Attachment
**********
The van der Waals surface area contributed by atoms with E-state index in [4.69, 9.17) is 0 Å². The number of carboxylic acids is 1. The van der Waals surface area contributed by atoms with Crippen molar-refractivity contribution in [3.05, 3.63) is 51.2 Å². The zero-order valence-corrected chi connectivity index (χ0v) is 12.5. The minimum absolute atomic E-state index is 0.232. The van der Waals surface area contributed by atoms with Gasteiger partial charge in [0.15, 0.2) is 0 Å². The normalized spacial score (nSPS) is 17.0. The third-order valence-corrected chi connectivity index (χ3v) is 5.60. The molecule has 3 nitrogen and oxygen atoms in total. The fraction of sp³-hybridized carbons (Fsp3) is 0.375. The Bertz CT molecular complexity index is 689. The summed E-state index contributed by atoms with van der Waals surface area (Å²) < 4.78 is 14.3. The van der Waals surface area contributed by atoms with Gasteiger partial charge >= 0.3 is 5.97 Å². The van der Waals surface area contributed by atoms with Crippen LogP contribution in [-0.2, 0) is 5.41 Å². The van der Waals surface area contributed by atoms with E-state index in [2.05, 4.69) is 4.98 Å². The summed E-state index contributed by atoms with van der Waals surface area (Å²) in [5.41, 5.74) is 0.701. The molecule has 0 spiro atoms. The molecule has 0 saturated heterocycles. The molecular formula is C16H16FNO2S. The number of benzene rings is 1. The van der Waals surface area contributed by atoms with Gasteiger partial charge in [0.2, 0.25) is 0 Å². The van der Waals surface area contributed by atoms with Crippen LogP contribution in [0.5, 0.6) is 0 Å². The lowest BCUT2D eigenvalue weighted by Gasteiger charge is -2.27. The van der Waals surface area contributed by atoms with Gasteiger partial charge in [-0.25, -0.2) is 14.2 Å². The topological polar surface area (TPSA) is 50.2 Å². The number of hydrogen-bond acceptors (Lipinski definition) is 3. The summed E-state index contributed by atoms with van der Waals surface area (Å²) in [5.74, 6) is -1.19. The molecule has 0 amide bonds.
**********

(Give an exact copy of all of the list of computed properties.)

The van der Waals surface area contributed by atoms with E-state index in [4.69, 9.17) is 0 Å². The number of carboxylic acids is 1. The van der Waals surface area contributed by atoms with Crippen molar-refractivity contribution in [3.05, 3.63) is 51.2 Å². The zero-order valence-corrected chi connectivity index (χ0v) is 12.5. The minimum absolute atomic E-state index is 0.232. The van der Waals surface area contributed by atoms with Gasteiger partial charge in [0.15, 0.2) is 0 Å². The normalized spacial score (nSPS) is 17.0. The third-order valence-corrected chi connectivity index (χ3v) is 5.60. The molecule has 3 nitrogen and oxygen atoms in total. The fraction of sp³-hybridized carbons (Fsp3) is 0.375. The Bertz CT molecular complexity index is 689. The summed E-state index contributed by atoms with van der Waals surface area (Å²) < 4.78 is 14.3. The van der Waals surface area contributed by atoms with Gasteiger partial charge >= 0.3 is 5.97 Å². The van der Waals surface area contributed by atoms with Crippen LogP contribution in [-0.2, 0) is 5.41 Å². The van der Waals surface area contributed by atoms with E-state index in [2.05, 4.69) is 4.98 Å². The summed E-state index contributed by atoms with van der Waals surface area (Å²) in [5.41, 5.74) is 0.701. The molecule has 0 spiro atoms. The molecule has 0 saturated heterocycles. The molecular formula is C16H16FNO2S. The number of benzene rings is 1. The van der Waals surface area contributed by atoms with Gasteiger partial charge in [0.2, 0.25) is 0 Å². The van der Waals surface area contributed by atoms with Crippen LogP contribution in [0.5, 0.6) is 0 Å². The lowest BCUT2D eigenvalue weighted by Gasteiger charge is -2.27. The van der Waals surface area contributed by atoms with Gasteiger partial charge in [-0.25, -0.2) is 14.2 Å². The topological polar surface area (TPSA) is 50.2 Å². The number of hydrogen-bond acceptors (Lipinski definition) is 3. The summed E-state index contributed by atoms with van der Waals surface area (Å²) in [5.74, 6) is -1.19. The molecule has 0 amide bonds.